Please read Source Maps docs first to learn how to configure Raven SDK, upload artifacts to our servers or use webpack (if you’re willing to use ts-loader for your TypeScript compilation).

Using Raven and Source Maps with TypeScript unfortunately requires slightly more configuration.

There are two main reasons for this:

  1. TypeScript compiles and outputs all files separately
  2. SourceRoot is by default set to, well, source directory, which would require uploading artifacts from 2 separate directories and modification of source maps themselves

We can still make it work with two additional steps, so let’s do this.

The first one is configuring TypeScript compiler in a way, in which we’ll override sourceRoot and merge original sources with corresponding maps. The former is not required, but it’ll help Sentry display correct filepaths, eg. /lib/utils/helper.ts instead of a full one like /Users/Sentry/Projects/TSExample/lib/utils/helper.ts. You can skip this option if you’re fine with such a long names.

Assuming you already have a tsconfig.json file similar to this:

  "compilerOptions": {
    "target": "es6",
    "module": "commonjs",
    "allowJs": true,
    "moduleResolution": "node",
    "outDir": "dist"
  "include": ["./src/**/*"]

create a new one called tsconfig.production.json and paste the snippet below:

  "extends": "./tsconfig",
  "compilerOptions": {
    "sourceMap": true,
    "inlineSources": true,
    "sourceRoot": "/"

From now on, when you want to run the production build, that’ll be uploaded you specify this very config, eg. tsc -p tsconfig.production.json. This will create necessary source maps and attach original sources to them instead of making us to upload them and modify source paths in our maps by hand.

The second step is changing events frames, so that Sentry can link stack traces with correct source files.

This can be done using dataCallback, in a very similar manner as we do with a single entrypoint described in Source Maps docs, with one, very important difference. Instead of using basename, we have to somehow detect and pass the root directory of our project.

Unfortunately, Node is very fragile in that manner and doesn’t have a very reliable way to do this. The easiest and the most reliable way we found, is to store the __dirname or process.cwd() in the global variable and using it in other places of your app. This has to be done as the first thing in your code and from the entrypoint, otherwise the path will be incorrect.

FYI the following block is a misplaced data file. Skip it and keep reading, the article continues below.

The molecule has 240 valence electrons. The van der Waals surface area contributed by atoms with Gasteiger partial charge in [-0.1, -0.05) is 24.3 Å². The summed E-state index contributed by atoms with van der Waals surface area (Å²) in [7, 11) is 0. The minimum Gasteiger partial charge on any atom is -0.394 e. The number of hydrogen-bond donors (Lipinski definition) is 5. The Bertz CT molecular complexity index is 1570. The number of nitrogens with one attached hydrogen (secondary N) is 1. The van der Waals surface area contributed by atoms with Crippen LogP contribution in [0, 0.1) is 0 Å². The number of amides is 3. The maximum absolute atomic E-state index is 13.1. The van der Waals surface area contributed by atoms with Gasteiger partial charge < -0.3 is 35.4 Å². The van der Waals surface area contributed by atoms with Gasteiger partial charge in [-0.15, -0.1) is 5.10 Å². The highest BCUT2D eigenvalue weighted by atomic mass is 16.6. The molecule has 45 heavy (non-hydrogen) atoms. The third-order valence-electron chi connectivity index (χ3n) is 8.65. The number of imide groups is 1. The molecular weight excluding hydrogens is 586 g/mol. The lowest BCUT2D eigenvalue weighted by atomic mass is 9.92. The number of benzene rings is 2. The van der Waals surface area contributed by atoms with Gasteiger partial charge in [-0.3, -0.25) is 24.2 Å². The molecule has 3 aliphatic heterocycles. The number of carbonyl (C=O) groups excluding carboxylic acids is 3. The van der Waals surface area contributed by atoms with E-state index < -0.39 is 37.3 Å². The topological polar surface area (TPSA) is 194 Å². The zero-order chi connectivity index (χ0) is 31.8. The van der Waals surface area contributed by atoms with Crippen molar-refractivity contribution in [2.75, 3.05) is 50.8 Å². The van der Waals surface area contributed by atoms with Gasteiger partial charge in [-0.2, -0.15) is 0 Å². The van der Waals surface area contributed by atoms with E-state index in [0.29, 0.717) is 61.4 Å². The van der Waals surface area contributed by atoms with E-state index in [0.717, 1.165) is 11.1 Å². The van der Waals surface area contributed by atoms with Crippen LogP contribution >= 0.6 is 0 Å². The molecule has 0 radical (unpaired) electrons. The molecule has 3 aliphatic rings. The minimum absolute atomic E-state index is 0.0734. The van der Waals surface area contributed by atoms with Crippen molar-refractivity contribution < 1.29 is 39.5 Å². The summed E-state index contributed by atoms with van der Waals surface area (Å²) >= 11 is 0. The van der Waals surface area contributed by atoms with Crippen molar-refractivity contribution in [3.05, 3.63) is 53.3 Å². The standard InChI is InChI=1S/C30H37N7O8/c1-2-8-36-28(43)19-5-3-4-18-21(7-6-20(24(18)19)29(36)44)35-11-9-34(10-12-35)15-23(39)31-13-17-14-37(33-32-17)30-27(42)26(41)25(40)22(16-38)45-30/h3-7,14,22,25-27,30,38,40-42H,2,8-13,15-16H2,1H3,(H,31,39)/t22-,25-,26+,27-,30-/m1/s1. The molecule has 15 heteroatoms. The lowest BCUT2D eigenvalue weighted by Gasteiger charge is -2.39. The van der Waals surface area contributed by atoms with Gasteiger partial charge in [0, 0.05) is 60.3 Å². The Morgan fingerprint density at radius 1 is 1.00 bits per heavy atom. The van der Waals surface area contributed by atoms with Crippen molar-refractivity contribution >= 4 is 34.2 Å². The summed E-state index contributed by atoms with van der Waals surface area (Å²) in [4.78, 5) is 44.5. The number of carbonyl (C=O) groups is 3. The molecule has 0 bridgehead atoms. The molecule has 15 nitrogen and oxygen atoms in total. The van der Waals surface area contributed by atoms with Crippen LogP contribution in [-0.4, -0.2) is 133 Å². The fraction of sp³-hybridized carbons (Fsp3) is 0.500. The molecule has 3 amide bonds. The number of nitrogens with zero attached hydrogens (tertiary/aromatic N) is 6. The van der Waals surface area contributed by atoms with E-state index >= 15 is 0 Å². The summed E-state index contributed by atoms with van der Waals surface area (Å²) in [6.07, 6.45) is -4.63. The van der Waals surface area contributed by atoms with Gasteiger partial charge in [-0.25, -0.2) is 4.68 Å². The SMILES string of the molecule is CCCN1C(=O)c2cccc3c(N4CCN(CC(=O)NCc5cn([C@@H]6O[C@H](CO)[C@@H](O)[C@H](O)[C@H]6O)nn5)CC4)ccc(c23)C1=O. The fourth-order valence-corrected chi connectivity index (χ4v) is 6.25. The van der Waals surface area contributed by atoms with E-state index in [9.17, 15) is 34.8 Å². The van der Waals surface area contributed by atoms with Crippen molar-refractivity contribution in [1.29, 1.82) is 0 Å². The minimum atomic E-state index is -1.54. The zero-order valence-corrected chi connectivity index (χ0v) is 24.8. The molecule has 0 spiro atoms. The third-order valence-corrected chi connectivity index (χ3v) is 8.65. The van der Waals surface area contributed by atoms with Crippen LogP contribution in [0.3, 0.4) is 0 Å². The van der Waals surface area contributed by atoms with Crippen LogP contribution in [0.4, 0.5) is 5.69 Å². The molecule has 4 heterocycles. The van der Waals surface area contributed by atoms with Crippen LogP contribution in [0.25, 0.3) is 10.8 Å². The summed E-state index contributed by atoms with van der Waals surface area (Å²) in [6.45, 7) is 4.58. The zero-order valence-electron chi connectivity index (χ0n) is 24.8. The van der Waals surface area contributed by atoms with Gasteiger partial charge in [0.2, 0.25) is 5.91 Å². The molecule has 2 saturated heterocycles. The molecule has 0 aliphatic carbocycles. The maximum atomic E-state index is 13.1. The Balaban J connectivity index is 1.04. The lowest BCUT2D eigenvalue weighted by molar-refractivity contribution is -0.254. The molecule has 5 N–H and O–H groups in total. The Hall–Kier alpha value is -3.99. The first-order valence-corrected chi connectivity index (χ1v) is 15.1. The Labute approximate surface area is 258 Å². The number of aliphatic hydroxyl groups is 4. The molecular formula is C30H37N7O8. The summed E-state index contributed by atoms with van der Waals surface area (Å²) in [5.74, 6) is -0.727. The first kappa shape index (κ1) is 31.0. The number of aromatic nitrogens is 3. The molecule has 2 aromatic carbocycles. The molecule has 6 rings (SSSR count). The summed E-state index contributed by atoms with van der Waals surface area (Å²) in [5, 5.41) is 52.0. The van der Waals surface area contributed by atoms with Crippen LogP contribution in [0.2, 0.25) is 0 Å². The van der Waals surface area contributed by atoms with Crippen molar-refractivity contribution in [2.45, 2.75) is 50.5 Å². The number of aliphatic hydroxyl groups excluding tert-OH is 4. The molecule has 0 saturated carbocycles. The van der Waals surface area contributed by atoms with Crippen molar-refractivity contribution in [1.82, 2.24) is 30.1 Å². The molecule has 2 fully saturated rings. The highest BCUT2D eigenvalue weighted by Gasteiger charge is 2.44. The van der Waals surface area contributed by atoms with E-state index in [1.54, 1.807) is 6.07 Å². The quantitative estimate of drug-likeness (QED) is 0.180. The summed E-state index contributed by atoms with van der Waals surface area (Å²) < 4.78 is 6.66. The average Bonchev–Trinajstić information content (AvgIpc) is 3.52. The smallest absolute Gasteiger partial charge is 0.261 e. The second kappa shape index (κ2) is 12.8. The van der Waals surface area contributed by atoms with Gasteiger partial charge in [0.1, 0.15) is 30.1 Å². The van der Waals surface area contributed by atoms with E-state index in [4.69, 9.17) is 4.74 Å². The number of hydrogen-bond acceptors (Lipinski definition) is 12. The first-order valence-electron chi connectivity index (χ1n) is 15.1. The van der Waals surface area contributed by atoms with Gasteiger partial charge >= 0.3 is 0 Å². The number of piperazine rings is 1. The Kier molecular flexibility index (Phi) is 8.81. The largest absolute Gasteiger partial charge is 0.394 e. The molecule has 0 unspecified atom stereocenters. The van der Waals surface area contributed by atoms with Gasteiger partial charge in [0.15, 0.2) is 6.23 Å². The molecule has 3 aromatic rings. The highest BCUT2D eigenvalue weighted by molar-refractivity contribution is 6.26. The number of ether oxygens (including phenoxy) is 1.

If you want, you can set this value by hand to something like /var/www/html/some-app if you can get this from some external source or you know it won’t ever change.

// Insert the following in a file inside your root directory
global.__rootdir__ = __dirname || process.cwd();

// This allows TypeScript to detect our global value
declare global {
  var __rootdir__: string;

The same could be achieved by creating a separate file called root.js or similar that'll be placed in the root directory of your project and exporting the obtained value instead of defining it globally.

Afterwards, depending on your approach, you can use either the globally defined variable or the exported variable to rewrite the stack frames:

import * as path from 'path';
const root = global.__rootdir__;

Raven.config('your-dsn', {
  // the rest of configuration

  dataCallback: function (data) {
    var stacktrace = data.exception && data.exception[0].stacktrace;

    if (stacktrace && stacktrace.frames) {
      stacktrace.frames.forEach(function (frame) {
        if (frame.filename.startsWith('/')) {
          frame.filename = 'app:///' + path.relative(root, frame.filename);

    return data;

This config should be enough to make everything work and use TypeScript with Node and still being able to digest all original sources by Sentry.

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